Bridges to Health

Health--it's what we all have in common:  whether we're trying to maintain our health through good habits or improve our failing health.  "Bridges to Health" is 90.5 WESA's health care reporting initiative examining everything from unintended consequences of the Affordable Care Act to transparency in health care costs; from a lack of access to quality care for minority members of our society to confronting the opioid crisis in our region. It's about our individual health and the well-being of our community.

Health care coverage on 90.5 WESA is made possible in part by a grant from the Jewish Healthcare Foundation.

Dank Depot / Flickr

Pennsylvania’s medical marijuana dispensaries may eventually be permitted to sell the product in plant form for vaping, after a vote by the state's medical marijuana advisory board recommended a change in the regulations. 

SUBCONSCI PRODUCTIONS / Flickr

Members of Pittsburgh's immigrant and refugee communities are dealing with a variety of issues that can make health care treatments challenging, according to a forum on Thursday hosted by Magee-Womens Hospital of UPMC.

Screenshot / Google Maps

A new University of Pittsburgh study asks whether a revenue model set to be introduced in six rural Pennsylvania hospitals next year can both reduce patient admissions and increase profits.

The program is expected to be implemented in 30 rural hospitals by 2023. Data from Pennsylvania's Department of Health Innovation shows that in 2015, 47 percent of all rural hospitals in Pennsylvania had negative operating profit margins

John Zylka / Excela Health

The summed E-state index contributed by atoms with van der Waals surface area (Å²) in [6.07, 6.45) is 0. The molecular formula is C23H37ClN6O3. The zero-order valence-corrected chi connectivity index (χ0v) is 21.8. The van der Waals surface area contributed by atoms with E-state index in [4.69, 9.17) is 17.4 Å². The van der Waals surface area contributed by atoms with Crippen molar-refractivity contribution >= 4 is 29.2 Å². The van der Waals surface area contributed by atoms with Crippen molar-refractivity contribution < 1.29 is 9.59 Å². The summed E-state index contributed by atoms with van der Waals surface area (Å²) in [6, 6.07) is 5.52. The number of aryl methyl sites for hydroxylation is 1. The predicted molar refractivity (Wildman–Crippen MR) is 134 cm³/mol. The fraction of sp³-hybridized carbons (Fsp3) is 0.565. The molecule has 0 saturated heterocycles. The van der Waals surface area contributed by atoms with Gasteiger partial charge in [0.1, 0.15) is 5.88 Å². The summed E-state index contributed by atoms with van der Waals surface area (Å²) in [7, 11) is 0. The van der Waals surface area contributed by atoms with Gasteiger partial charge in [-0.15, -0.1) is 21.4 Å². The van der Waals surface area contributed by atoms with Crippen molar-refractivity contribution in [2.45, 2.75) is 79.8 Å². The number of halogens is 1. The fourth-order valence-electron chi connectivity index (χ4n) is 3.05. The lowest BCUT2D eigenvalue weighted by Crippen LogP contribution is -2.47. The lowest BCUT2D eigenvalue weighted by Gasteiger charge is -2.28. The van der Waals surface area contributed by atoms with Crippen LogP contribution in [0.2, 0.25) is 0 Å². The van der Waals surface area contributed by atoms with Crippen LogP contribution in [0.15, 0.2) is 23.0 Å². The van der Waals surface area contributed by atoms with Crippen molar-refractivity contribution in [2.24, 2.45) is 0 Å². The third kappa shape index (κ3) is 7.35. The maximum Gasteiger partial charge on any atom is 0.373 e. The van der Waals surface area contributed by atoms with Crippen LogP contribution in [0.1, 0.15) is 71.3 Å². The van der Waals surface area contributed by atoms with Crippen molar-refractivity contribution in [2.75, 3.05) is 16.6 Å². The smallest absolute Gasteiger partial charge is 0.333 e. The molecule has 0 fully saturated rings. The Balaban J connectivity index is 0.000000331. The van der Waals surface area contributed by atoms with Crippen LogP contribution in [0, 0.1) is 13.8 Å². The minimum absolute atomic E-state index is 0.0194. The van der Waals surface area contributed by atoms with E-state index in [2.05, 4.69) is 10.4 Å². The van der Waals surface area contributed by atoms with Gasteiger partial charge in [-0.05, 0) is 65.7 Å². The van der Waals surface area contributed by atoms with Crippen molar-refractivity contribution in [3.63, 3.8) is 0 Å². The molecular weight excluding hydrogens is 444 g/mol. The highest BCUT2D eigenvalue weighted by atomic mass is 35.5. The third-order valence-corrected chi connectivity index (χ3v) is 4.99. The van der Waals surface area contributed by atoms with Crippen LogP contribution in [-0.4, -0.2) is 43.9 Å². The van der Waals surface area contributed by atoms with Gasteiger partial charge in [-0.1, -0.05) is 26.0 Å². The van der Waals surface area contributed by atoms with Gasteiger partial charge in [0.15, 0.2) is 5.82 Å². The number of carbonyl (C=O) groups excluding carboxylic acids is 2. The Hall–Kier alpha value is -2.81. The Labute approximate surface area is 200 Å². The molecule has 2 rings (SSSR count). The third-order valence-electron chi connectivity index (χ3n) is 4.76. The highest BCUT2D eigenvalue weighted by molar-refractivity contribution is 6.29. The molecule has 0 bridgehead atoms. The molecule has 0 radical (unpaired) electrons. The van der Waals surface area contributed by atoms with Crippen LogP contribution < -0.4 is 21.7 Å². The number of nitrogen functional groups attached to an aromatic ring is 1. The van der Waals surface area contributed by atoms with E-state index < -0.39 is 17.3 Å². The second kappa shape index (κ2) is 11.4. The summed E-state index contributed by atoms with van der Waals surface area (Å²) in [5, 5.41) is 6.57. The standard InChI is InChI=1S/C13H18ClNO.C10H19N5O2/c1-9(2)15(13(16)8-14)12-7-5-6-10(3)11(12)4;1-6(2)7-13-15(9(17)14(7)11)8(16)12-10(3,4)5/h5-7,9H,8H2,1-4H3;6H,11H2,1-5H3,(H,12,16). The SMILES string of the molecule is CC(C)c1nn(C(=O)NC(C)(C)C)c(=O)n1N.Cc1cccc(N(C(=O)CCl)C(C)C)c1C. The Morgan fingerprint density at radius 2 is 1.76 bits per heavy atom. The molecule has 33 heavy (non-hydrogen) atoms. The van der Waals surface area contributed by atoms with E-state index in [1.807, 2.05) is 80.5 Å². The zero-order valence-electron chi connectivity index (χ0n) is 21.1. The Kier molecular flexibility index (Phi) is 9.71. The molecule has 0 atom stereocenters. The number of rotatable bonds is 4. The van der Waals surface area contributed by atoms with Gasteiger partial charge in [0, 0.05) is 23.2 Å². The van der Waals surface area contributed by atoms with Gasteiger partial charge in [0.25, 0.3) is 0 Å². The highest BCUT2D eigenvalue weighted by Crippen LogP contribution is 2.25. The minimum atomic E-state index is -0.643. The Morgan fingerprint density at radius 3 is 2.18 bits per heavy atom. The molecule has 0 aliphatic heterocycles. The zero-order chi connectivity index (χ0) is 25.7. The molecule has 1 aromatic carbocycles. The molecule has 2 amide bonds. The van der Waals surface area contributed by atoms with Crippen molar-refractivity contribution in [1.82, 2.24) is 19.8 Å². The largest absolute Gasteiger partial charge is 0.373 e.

Your doctor probably has a good idea of your medical history. But how well do they know you, as a person?

Ketki Jadhav / Wabbit

A mobile game prototyped by Carnegie Mellon University students recently finished as a finalist in a National Geographic competition. The augmented reality app is designed to help patients in stroke recovery complete physical therapy tasks.

SalFalko / Flickr

Social Security numbers are used for just about everything--financial records, medical information, legal documents.

Carolyn Kaster / AP

Republican Rick Saccone conceded defeat to Democrat Conor Lamb on Wednesday night in a closely watched special election in Pennsylvania, more than a week after the end of a remarkable race that has shaken GOP confidence ahead of the November midterm elections.

Subconsci Productions / Flickr

People who retire early may be tempted to purchase so-called “skinny” health insurance plans before Medicare kicks in because they’re less expensive, but Pennsylvania’s Acting Insurance Commissioner Jessica Altman told an AARP audience in Penn Hills on Wednesday that they should be careful when considering this type of insurance, as it’s not compliant with the Affordable Care Act.

Katie Blackley / 90.5 WESA


Alex and Jess Welker sat on a plush tan couch in their McCandless home and recounted their first date. The two tell the story together, going back and forth with details of their earliest interaction.

Joaquin Gonzalez / 90.5 WESA

On a Saturday afternoon, a group of about 25 people, ranging from teenagers to seniors, were gathered at the Steel City Improv Theatre in Shadyside for a workshop. 

Sarah Boden / 90.5 WESA

At the northeast corner of US Route 30 and Agnew Road in Westmoreland County, there’s a sloping, nine-acre lot of mostly gravel and overgrown brush.

Former CEO Indicted In Mega-Mansion Tax Fraud Scheme

Feb 14, 2018
Keith Srakocic / AP

A former Pennsylvania health services company executive accused of claiming his luxury cars and 39,000-square-foot mansion as business expenses has been charged with tax fraud, federal prosecutors said Wednesday.

Joseph Nocito Sr. listed the millions of dollars it cost to build a mega-mansion near Pittsburgh he called "Villa Noci," as well as payments for a personal butler and a Jaguar, Maserati and Rolls Royce as corporate business expenses, authorities said.

FracTracker Alliance

Gov. Tom Wolf drew support from both environmentalists and energy insiders when he promised to ease the state's permit application backlog and better enforce regulations by hiring 35 more Department of Environmental Protection inspectors.